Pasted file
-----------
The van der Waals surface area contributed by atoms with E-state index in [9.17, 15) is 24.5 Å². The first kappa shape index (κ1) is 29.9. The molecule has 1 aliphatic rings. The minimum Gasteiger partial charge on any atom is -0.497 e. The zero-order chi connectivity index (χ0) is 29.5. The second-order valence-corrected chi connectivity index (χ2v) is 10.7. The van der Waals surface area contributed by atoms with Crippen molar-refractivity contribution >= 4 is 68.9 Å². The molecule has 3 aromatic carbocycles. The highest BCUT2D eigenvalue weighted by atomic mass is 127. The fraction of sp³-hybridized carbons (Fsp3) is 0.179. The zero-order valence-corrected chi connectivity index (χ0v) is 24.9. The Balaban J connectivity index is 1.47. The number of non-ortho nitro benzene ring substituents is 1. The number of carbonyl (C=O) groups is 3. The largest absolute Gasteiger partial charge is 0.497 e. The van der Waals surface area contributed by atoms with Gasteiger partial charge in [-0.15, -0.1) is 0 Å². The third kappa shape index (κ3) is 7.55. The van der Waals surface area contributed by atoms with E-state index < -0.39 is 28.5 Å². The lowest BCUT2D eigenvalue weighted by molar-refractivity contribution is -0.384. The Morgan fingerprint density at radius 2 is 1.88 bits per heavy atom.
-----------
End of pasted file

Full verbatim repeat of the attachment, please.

The van der Waals surface area contributed by atoms with E-state index in [9.17, 15) is 24.5 Å². The first kappa shape index (κ1) is 29.9. The molecule has 1 aliphatic rings. The minimum Gasteiger partial charge on any atom is -0.497 e. The zero-order chi connectivity index (χ0) is 29.5. The second-order valence-corrected chi connectivity index (χ2v) is 10.7. The van der Waals surface area contributed by atoms with Crippen molar-refractivity contribution >= 4 is 68.9 Å². The molecule has 3 aromatic carbocycles. The highest BCUT2D eigenvalue weighted by atomic mass is 127. The fraction of sp³-hybridized carbons (Fsp3) is 0.179. The zero-order valence-corrected chi connectivity index (χ0v) is 24.9. The Balaban J connectivity index is 1.47. The number of non-ortho nitro benzene ring substituents is 1. The number of carbonyl (C=O) groups is 3. The largest absolute Gasteiger partial charge is 0.497 e. The van der Waals surface area contributed by atoms with Gasteiger partial charge in [-0.15, -0.1) is 0 Å². The third kappa shape index (κ3) is 7.55. The van der Waals surface area contributed by atoms with E-state index < -0.39 is 28.5 Å². The lowest BCUT2D eigenvalue weighted by molar-refractivity contribution is -0.384. The Morgan fingerprint density at radius 2 is 1.88 bits per heavy atom.